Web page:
This was a case of matching of views that focused to create a spark. The Prime Minister has been stressing on using Indian experts abroad to bring benefits to India. PrakashLab with its vision of democratizing science develops low cost scientific tools that can scale up to match problems in global health and science education. Further connecting PrakashLabs to India can create magic through science driven by the young.

Source : DBT, India.

Serendipity in the Age of Search Engines:Biology in 3D

By Milka Kostic

  Milka is the Senior Editor of Chemistry & Biology and Structure.

I’ve always loved reading—one of the biggest punishments I ever got from my mother was for going to the library without permission.

My mom was at work, my dad on a business trip, and my younger sister at day care. I knew that my aunt was picking my sister up and bringing her home, and that she might arrive any minute, but I just couldn’t wait. The problem was that my aunt did not have the key to our apartment, and if I left, there wouldn’t be anyone to let her in. As this was all happening before mobile phones and text messages, I did the only thing I could: I left my aunt a hand-written note that the I’d gone out and that the key was under the door mat, and attached the note to the door.

I was so eager to get a new batch of books that it never crossed my mind that it might not be the best idea to leave a note that the key to our apartment was under a door mat and attach it to the very door! In the end nothing happened—I got my books, my aunt and my sister got into the apartment just fine, and we were not robbed. But I was still severely punished, as my mom did not appreciate this amount of independence in an eight year old. My aunt continued to joke about this and for decades would say “The key is under the door mat” to many of my brilliant ideas.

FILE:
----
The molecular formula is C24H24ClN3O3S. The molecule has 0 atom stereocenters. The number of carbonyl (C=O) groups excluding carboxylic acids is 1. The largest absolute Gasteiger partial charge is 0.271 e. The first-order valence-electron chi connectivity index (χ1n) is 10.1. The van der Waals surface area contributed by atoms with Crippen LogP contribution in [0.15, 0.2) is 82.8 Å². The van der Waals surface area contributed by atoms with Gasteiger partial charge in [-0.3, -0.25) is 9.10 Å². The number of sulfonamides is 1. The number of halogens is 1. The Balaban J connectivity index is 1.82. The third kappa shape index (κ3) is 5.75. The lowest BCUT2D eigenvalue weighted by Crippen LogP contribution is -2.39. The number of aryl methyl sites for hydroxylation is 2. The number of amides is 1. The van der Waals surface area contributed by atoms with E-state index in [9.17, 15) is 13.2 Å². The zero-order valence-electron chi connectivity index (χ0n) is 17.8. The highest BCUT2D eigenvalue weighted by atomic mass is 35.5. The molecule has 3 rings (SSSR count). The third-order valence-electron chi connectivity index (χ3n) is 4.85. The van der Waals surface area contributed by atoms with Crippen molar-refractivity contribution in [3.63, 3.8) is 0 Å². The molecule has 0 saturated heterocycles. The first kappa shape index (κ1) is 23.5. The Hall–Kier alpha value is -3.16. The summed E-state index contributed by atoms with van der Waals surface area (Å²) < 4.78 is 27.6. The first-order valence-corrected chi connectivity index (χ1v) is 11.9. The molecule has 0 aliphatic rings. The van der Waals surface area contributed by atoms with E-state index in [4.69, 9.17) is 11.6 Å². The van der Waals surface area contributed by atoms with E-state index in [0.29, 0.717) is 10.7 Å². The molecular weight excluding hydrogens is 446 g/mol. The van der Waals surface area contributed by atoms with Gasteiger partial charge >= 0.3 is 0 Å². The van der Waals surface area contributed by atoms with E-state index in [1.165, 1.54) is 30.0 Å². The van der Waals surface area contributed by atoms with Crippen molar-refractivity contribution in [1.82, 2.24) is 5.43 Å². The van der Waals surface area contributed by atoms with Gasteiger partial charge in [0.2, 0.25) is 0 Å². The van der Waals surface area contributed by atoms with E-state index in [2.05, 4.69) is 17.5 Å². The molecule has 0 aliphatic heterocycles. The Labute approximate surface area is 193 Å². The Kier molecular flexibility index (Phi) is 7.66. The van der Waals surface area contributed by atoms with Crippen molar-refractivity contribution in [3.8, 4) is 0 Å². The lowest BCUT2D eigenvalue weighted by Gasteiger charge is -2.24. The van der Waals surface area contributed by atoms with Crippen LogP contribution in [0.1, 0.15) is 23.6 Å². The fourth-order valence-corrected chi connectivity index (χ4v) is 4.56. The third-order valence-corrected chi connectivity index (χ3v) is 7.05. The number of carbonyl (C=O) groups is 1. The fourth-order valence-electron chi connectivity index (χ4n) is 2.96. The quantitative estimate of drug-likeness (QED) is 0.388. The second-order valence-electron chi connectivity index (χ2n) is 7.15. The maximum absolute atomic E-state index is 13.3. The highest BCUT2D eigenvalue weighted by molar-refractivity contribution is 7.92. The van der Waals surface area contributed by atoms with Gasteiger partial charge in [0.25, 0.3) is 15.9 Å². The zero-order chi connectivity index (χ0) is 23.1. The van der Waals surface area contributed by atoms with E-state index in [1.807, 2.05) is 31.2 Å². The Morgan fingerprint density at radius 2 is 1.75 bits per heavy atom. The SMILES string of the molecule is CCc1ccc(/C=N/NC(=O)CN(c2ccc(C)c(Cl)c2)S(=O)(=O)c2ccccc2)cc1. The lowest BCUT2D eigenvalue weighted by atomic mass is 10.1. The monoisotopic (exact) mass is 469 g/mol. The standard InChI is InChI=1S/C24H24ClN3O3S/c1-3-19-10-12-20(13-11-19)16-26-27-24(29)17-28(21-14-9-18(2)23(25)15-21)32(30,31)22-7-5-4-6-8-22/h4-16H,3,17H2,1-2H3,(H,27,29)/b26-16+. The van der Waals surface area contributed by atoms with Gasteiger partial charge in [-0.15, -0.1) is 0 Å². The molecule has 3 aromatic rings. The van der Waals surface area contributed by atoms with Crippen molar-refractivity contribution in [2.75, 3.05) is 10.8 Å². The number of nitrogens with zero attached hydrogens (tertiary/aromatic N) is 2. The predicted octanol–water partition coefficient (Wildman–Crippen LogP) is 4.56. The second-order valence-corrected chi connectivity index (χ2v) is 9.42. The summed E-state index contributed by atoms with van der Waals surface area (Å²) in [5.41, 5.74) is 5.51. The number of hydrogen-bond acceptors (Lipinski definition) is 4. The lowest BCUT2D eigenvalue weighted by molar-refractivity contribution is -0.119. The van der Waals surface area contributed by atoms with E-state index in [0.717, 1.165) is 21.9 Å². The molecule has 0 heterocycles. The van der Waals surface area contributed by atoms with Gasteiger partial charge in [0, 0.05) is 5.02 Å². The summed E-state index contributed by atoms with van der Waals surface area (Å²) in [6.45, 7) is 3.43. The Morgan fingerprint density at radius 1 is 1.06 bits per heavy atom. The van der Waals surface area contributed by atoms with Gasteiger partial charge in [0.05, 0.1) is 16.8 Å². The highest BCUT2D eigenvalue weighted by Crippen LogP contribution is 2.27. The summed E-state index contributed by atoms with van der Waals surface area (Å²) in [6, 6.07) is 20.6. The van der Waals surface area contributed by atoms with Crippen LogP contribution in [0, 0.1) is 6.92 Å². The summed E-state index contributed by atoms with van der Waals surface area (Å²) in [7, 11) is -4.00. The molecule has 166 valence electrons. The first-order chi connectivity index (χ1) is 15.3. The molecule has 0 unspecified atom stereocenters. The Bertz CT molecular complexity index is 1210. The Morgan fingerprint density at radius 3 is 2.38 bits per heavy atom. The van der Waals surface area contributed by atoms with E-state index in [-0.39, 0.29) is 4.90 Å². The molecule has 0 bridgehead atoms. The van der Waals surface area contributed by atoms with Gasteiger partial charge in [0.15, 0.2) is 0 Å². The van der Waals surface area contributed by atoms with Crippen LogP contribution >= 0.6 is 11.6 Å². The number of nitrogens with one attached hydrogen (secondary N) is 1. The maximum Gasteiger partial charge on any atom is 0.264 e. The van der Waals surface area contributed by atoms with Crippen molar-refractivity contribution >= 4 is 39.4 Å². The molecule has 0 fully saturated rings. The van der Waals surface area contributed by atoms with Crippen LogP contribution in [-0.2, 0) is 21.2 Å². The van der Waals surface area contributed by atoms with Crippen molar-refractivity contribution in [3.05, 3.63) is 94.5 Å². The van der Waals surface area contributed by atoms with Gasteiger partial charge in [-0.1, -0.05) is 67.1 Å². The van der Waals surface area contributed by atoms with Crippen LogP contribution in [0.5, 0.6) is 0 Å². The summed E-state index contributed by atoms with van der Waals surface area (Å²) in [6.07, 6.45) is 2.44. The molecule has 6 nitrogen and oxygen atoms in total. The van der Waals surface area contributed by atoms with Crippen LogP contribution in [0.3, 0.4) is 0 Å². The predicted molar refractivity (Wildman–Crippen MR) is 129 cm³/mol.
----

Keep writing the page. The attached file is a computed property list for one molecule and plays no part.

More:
This and a few other misadventures along the way could not change who I am—an avid reader. The only thing that changed over the years is what I read. The largest shift happened when I entered college and decided to focus on science. At that point, large volumes of fiction and poetry were replaced by scientific literature, and although over the years fiction, and to a lesser extent poetry, came back into my sphere of reading interest, scientific literature still occupies most of my attention.

In my previous post I talked about how the way I read scientific papers changed as I transitioned from being an active scientist to a scientific editor. One thing that did not change, however, is the way I like to read when I have the luxury of a few moments of spare time. What I enjoy the most when it comes to reading is casting a wide net—going from a single sentence, or that one reference that captures my imagination, and following the trail of ideas and insights to wherever they lead. My starting point is often something that I know a lot about, but I also love starting from a chance glimpse that sparks my curiosity, and digging in.

You hear a lot about serendipity in science, and how unexpected discoveries go on to revolutionize entire fields. As with everything, a bit of it is part of the scientific lore, but anyone who ever did scientific research will tell you that this is actually true—the unexpected happens every day in little ways and does push forward science and our understanding of the world around us. You may also have heard laments of scientists of a certain age who remember going to the library, browsing journals just for browsing’s sake, getting immersed in an article just because, and walking away with a new idea that changed the direction of their research. In their view, serendipitous reading was made obsolete by search engines, online publishing, and keywords.